Despite praising the Department of Health for effectively managing malaria, the South African Health Review today warned that there had been a dramatic rise since 1996.

Authors of the chapter on malaria said that recent developments such as resistance of the parasite to drugs, re-emergence of an eradicated vector species and its resistance to insecticide have resulted in considerable resurgence of malaria.

The SA Health Review, produced annually by the Health Systems Trust, aims to provide a combination of detailed information on health status and health care coupled with in-depth analysis of policies and practices affecting the provision of health services in the country.

Analysis of the malaria trends in the country shows an increase since the mid-1980s, rising dramatically since 1996, with district and sub-district analysis clearly indicating a geographical spread to previous lower risk areas.

“However, there is no reason to believe that malaria cannot again be controlled effectively by use of appropriate insecticides and effective drugs, and sustained in the longer term through a regional approach to control,” the authors, including experts from the Medical Research Council and health department, stated.

The Review revealed that the 1999/2000 malaria season had seen close to 40 000 cases, concentrated mainly in a small number of districts of the three north-eastern provinces and along the Mozambique border.

Malaria reaches into South Africa only at its very fringe, affecting the three north-eastern provinces of KwaZulu-Natal, Mpumalanga and the Northern Province.

Due to the local climate, malaria transmission follows a distinctly seasonal pattern, resulting in periodic epidemics. Peak rates in malaria outpatients at health facilities usually occur in April and decline by June.

“While it is difficult to pinpoint the exact cause for the spread of malaria over the last 15 years, there is no doubt that drug resistance and lately the re-emergence of An. Funfests are largely to blame,” according to the Health Review.

Experts said that more detailed analysis was required to dissect the contribution of other likely and possible factors such as irrigation schemes, increased cross-border travel between South Africa and Mozambique, the spread of HIV, the change from DDT to synthetic pyrethroids and reduced spraying coverage.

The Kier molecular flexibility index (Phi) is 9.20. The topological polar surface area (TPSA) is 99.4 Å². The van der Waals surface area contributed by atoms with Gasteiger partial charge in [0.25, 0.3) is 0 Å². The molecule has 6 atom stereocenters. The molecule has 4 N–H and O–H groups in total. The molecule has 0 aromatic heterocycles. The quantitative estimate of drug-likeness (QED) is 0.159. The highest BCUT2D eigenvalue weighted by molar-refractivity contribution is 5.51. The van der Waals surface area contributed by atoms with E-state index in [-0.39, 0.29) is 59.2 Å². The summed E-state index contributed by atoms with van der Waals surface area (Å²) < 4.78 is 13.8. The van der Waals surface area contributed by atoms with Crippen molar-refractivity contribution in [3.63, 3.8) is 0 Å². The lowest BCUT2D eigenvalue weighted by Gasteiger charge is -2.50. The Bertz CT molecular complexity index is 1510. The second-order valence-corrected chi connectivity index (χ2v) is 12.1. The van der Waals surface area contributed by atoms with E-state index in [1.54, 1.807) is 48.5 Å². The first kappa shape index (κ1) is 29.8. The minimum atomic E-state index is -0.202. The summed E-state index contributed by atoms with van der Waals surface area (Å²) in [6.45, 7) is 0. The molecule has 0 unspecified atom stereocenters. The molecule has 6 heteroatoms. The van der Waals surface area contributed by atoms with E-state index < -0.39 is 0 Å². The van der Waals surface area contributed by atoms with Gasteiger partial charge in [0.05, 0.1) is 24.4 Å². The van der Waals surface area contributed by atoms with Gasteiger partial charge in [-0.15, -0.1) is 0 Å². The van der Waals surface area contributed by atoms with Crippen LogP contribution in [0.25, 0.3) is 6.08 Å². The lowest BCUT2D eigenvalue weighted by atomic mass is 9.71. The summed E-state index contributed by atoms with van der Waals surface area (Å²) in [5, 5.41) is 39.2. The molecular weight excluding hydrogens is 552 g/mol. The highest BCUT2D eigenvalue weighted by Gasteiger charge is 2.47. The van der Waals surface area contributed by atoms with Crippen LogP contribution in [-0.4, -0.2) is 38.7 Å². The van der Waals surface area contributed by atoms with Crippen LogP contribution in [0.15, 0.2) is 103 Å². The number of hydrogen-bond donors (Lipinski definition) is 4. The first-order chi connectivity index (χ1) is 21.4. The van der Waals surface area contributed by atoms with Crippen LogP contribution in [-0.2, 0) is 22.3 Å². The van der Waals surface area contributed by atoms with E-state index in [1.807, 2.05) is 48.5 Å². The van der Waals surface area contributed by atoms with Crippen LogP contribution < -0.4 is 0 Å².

Authors stated that the Department of Health’€™s policy was in line with the recommendations made by the World Health Organisation in their Global Malaria Control Strategy and the Implementation of the Global Malaria Control Strategy.

Within the overall policy, the Health Sector Strategic Framework (HSSF) targets activities to ensure the efficient and nationwide control of malaria through establishing and maintaining an effective control programme.

The objectives of the current HSSF are to:

  • Decrease the incidence of indigenous malaria by 50% in the next five years;
  • Improve the malaria information system
  • Test alternative methods of vector control to strengthen the control programme;
  • Establish sentinel sites to monitor drug resistance patterns and trends;
  • Clarify risk perception in malaria areas to encourage tourism;
  • Encourage community involvement in vector control programmes;
  • Assist with the implementation of the Spatial Developmental Initiatives;
  • Develop forecasting mechanisms to identify potential epidemics;
  • Develop a regional approach to control.

The implementation of the HSSF is closely monitored by the Malaria Advisory Group, a core group of experts from the national and provincial governments and from research institutes and academia.